Recently, a coupled enzyme activity assay for EG was reported employing 4,6-O-benzylidene-2-chloro-4-nitrophenyl-β-d-cellotrioside (1) [18]. The analogous fluorimetric assay employing 4,6-O-benzylidene-4-methylumbelliferyl-β-d-cellotrioside allowing improved sensitivity (2) was reported soon after [19]. The principle of these assays is outlined in Fig. 1. Taking substrate 1 as an example; 0.1 mL of substrate solution containing ancillary β-glucosidase is added to 0.1 mL of enzyme extract containing EG. EG acts to liberate 2-chloro-4-nitrophenyl-β-d-glucopyranoside which is rapidly hydrolysed to 2-chloro-4-nitrophenol (CNP) and glucose by the β-glucosidase present with the substrate. After 10 min, the enzymatic reactions are stopped by the addition of 3 mL of alkaline buffer solution which also ensures complete deprotonation of (and therefore maximum absorption by) CNP.
Fig. 1

Overview of the enzyme-coupled assay of EG using substrates 1 and 2 in the presence of ancillary thermostable β-glucosidase

The use of these enzyme-coupled procedures allowed for the rapid and selective assay of EG in a format that was readily suited to automation. However, a number of limitations exist with the use of substrates 1 and 2 in the desired application.
  1. 1.

    The relative rate of hydrolysis of substrates 1 and 2 compared to the rate of hydrolysis of carboxymethyl cellulose (CMC-4M) varied considerably across a number of EGs. This was to be expected as the ability of EG to hydrolyse cellooligosaccharides of DP 3–6 is known to be highly dependent on the source of the enzymes [13]. This variability was undesirable from the perspective of trying to draw relevant information concerning predicted hydrolytic efficacy of EG on the native substrate from results obtained using the synthetic substrates 1 and 2.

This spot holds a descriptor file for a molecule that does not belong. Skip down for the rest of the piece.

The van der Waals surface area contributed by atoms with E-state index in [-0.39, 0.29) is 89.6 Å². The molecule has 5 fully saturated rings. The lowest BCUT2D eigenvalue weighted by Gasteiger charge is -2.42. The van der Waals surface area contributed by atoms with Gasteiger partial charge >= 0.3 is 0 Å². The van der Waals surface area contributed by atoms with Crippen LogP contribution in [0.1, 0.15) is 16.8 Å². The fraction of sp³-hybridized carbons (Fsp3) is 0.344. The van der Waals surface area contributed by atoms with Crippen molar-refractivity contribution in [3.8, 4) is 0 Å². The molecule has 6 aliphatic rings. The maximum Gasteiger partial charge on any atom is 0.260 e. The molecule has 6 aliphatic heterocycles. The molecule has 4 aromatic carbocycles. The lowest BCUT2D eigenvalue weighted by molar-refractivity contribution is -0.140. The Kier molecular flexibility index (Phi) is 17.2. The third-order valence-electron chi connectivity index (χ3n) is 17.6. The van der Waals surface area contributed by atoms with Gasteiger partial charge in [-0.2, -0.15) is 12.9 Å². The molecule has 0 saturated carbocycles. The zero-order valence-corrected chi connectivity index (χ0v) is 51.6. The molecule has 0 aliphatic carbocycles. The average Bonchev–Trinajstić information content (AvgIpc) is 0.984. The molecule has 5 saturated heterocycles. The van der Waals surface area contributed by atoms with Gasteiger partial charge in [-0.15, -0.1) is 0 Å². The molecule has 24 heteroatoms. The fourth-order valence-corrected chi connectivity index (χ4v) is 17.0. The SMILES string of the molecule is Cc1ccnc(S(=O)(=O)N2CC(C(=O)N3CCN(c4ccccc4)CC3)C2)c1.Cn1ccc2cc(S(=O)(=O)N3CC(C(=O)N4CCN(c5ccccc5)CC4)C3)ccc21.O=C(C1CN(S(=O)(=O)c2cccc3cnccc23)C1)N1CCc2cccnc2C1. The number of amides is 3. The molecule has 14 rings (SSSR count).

2. 2.

    The use of dimethyl sulfoxide (DMSO) as a co-solvent was necessary to solubilise substrates 1 and 2 as these compounds exhibited somewhat poor water solubility. The solution of substrate 1 contained 33 % v/v DMSO and although this did not inhibit or destabilise the β-glucosidase present as an ancillary enzyme, the resulting 16.5 % v/v DMSO concentration in the assay incubation proved sufficient to inhibit certain EGs.

  3. 3.

    CNP (pK a = 5.45) was originally chosen as a UV-absorbing chromophore over the more commonly employed 4-nitrophenol (NP, pK a = 7.18) because the former provided for the potential to perform kinetic assays by reading the absorbance directly during assay incubations. Although this feature proves advantageous for the assay of those EGs with a suitable pH optimum (>5.5), the lower pK a associated with CNP also significantly increases the leaving group ability of the chromophore making substrate 1 potentially more prone to spontaneous hydrolysis at elevated temperature or in acidic/basic conditions than its NP analogue.